Are We There Yet?

Are We There Yet?

There is a profusion—nay, a glut, an excess, a veritable avalanche of books and instructors out there who will help you get started writing a novel.

I myself contributed to this surfeit with my book, imaginatively titled Get that Novel Started.  I was so grateful for having overcome my own writer’s block with the help of a compassionate teacher that I wanted to spread the joy.  I also wanted to pass on what that first teacher had drummed into my head: just get that first draft written.

This is the best advice one can give a beginning novelist, the sine qua non, if you will, without which no novel is written, any more than a car can drive without an engine or a wooden shack can be built without wood.

My fellow author Elizabeth Stark calls the first draft the “discovery draft,” which name I love, because it sums up the process in such a positive and pithy way.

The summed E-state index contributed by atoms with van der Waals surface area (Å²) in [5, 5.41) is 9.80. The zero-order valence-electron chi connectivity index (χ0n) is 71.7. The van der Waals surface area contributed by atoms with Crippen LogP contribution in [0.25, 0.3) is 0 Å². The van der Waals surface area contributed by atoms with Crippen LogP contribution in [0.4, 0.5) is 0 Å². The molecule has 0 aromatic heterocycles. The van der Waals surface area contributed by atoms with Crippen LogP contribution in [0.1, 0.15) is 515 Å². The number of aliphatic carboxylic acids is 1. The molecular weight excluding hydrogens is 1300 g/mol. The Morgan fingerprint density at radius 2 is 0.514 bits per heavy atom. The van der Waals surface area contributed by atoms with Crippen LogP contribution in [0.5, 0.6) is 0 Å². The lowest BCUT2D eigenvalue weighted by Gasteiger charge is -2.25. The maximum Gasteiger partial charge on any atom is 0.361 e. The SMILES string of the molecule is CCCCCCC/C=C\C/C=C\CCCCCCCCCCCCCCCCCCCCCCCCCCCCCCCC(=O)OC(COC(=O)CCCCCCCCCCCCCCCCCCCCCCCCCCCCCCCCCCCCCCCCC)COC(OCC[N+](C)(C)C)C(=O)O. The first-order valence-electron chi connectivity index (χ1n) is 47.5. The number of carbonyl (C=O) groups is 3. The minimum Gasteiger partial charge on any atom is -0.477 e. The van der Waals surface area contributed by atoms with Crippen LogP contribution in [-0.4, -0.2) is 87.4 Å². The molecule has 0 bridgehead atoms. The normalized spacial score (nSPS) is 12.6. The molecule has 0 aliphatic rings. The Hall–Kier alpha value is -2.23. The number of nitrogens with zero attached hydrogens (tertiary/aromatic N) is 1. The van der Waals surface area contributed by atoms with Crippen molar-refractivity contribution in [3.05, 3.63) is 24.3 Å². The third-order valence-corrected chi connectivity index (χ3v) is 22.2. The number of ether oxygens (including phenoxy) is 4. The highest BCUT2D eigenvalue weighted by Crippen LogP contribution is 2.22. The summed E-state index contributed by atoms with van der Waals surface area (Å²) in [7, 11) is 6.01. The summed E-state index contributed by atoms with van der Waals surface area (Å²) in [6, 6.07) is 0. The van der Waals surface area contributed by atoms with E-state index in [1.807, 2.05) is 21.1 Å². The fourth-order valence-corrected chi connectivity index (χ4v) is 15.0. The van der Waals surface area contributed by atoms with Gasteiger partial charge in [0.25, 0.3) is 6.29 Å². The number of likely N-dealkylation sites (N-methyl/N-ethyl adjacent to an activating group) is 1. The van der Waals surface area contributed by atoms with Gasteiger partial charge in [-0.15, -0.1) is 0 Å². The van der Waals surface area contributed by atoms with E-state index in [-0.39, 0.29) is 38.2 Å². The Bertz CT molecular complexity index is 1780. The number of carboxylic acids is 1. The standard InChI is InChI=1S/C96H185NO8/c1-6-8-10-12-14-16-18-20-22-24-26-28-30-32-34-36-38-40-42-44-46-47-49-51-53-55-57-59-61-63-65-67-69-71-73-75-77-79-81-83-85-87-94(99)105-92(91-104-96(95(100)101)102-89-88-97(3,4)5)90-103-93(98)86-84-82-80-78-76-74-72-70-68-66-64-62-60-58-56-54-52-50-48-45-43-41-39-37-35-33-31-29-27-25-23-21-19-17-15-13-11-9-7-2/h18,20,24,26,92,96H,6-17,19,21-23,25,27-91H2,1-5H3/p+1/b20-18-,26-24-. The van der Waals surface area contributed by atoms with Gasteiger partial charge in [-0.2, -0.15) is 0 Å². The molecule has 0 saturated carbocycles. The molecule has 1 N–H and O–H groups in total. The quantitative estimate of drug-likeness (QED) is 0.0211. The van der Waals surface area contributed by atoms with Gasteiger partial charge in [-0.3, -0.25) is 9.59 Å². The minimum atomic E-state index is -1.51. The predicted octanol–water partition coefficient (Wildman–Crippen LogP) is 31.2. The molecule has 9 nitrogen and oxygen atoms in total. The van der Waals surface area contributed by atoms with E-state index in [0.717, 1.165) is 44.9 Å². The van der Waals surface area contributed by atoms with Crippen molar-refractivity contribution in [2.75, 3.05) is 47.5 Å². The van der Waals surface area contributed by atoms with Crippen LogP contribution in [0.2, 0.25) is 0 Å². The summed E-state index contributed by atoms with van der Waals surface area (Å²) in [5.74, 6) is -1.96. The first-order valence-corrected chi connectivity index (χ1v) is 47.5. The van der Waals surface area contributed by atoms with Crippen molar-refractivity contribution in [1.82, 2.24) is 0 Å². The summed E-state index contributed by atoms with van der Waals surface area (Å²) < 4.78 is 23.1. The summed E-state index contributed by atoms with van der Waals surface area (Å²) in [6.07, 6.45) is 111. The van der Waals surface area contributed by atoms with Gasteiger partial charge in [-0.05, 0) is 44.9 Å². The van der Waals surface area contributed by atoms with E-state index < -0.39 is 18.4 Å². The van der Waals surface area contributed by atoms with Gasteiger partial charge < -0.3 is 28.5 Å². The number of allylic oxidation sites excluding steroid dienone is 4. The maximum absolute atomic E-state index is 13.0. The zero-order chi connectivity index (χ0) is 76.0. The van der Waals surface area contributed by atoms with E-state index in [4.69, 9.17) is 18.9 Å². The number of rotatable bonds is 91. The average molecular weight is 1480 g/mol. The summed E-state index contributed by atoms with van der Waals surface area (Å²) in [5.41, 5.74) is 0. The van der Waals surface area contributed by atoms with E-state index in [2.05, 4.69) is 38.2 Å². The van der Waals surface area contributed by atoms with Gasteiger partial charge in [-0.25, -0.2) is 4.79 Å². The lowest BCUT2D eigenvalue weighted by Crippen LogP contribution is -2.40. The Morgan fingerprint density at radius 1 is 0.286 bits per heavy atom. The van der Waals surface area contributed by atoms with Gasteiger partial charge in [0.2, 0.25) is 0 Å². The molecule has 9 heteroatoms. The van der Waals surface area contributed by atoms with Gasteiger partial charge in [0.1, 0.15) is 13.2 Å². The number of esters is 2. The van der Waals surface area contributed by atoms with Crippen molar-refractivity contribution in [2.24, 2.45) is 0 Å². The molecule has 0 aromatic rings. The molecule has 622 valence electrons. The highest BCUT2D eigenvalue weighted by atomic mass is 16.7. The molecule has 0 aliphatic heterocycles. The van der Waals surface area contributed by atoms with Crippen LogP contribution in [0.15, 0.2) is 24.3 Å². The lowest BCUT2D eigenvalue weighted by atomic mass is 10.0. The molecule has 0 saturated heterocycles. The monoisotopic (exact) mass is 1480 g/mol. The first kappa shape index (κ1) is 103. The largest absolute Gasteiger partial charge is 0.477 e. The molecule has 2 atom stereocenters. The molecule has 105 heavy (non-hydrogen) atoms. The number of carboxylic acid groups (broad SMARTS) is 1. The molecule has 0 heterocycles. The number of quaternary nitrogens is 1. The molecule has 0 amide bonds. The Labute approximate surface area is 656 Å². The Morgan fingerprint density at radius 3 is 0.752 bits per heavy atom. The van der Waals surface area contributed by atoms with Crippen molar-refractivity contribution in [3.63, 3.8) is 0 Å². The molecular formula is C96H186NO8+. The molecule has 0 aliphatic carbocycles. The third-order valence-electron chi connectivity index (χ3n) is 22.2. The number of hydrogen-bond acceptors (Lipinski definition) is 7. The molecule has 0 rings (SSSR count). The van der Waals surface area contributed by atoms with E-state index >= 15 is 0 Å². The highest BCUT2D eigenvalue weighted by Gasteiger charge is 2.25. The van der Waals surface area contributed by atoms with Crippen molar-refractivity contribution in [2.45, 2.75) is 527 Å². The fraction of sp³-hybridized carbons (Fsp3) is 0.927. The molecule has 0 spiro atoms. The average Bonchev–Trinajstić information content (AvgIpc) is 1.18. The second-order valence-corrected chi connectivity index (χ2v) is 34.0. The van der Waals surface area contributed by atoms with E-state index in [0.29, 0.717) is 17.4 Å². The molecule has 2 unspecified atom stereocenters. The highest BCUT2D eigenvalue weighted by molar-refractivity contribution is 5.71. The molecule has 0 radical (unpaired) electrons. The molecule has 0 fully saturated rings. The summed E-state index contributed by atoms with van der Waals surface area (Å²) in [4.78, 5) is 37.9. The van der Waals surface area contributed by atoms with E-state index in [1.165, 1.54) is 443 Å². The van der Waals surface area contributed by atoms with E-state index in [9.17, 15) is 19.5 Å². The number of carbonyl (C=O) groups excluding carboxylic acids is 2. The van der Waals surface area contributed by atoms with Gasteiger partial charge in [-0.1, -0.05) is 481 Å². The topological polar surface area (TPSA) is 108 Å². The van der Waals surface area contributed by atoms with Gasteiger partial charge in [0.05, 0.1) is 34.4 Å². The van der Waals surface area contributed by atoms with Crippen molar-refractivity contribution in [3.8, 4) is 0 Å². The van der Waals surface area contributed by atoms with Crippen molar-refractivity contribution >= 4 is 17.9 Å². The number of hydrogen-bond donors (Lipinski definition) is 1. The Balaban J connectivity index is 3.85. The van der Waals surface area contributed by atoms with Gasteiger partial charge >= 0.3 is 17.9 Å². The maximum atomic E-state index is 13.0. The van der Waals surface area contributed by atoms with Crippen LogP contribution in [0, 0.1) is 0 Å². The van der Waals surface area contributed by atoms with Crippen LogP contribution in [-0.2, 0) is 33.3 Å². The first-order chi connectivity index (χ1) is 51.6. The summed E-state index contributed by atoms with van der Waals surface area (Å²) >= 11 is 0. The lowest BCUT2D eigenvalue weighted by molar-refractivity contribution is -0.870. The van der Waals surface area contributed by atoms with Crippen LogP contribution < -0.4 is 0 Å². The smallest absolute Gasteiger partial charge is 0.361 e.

Recently, however, I’ve been contemplating a different stage.  While getting started is the first and possibly the most difficult step, another sink hole lies ahead, ready for an approaching novelist to fall into, sometimes never to been seen again.

Getting finished.

This obstacle has been around since hammers and chisels, but being as self-absorbed as I am, I’ve only taken notice recently, as a few novelists who are also good friends are teetering on the edge of the sinkhole in question.

My pal Jennifer (her real name is Ivy Crackenthorp, but who would believe that?) has been working for several years on a domestic drama.  (“Domestic drama” is chicklit for the middle-aged).  During this time, her two main characters have remained essentially the same but the plot is a shape-shifter the likes of which has not been seen since Iman in Star Trek VI.

Jennifer is an excellent writer.  But just as being in love isn’t always enough to make a marriage work, being an excellent writer isn’t always enough for a novel.

Of course most writers stop discovering (and stop rewriting) far too soon.  But for those in danger of falling into the “I’m still learning what this novel is about” trap, I would like to reference Ecclesiastes.  Just as there is a time to be born and a time to die, there is a time to start and a time to finish.  At least one has some control in the latter case.

 

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